Earnings Test

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Earnings Test

In Social Security in the United States, a test to determine whether a person under normal retirement age (between 62 and 67) is eligible for reduced benefits. The test sets two levels of income (which vary year to year); if one's own income is above the lower level but below the upper level, one may receive benefits at a $1 reduction for every $2 in wages. One receives full benefits in later years after one has passed proper retirement age.
References in periodicals archive ?
The complication that arises in applying the earnings tests discussed above is that, in many cases, both spouses in a marriage have their own independent earnings records upon which Social Security benefits can be based.
t]) affects the benefit calculation in three ways: First, there is age of eligibility for OA benefits; second, an individual who claims OA benefits before reaching NRA (and after ERA) will receive reduced benefits for early claiming and an individual who delays claiming until after reaching NRA will have her/his benefits increased by actuarial adjustment factors; third, earnings tests for OA benefits are age specific.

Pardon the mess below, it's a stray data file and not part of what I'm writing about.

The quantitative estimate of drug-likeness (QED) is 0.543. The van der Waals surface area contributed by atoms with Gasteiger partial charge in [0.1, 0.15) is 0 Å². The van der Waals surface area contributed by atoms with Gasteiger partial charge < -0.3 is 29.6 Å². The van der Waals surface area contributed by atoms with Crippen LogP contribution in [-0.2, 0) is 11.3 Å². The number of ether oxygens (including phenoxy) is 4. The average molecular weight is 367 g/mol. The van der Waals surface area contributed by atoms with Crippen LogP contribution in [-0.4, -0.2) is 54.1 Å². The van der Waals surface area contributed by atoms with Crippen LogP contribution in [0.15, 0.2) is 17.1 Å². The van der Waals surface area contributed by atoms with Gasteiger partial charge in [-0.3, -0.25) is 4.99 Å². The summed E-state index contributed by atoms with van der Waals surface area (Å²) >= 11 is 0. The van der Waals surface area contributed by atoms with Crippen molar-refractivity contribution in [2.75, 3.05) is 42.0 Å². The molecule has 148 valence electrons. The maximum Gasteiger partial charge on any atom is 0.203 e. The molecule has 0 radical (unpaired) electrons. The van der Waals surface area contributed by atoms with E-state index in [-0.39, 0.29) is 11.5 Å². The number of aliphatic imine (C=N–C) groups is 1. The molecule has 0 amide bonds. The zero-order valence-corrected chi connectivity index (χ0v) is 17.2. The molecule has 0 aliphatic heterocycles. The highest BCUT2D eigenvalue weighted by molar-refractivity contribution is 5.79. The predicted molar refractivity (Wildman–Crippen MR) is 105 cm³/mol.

A frequent topic discussed in this literature is the effect of Social Security earnings tests on labor force participation.
The Senior Citizens' Freedom to Work Act (SCFWA) of 2000 repealed the Social Security earnings tests for individuals between normal retirement age (NRA, which currently ranges from age 65 to 67 depending on year of birth) and age 70.
The multiple regression framework also shows how democracies and nondemocracies are quite similar in terms of their use of retirement tests, earnings tests, or in their splitting of the payroll tax between employer and employee.
These older workers can now continue to work beyond their NRA and receive their full SSA retirement benefits, without suffering the prior "take-back" effects flowing from the repealed earnings tests for eligibility.
His domestic agenda, as he outlined it before the ASAE audience, is to promote choice and opportunity through * education and educational flexibility, * home ownership for low-income people, * business enterprise zones, * anti-discrimination laws, * community opportunity areas, * social security earnings tests, and * anti-crime efforts.
The earnings tests are made on the basis of absolute numbers, regardless of whether either or both are positive (profits) or negative (losses).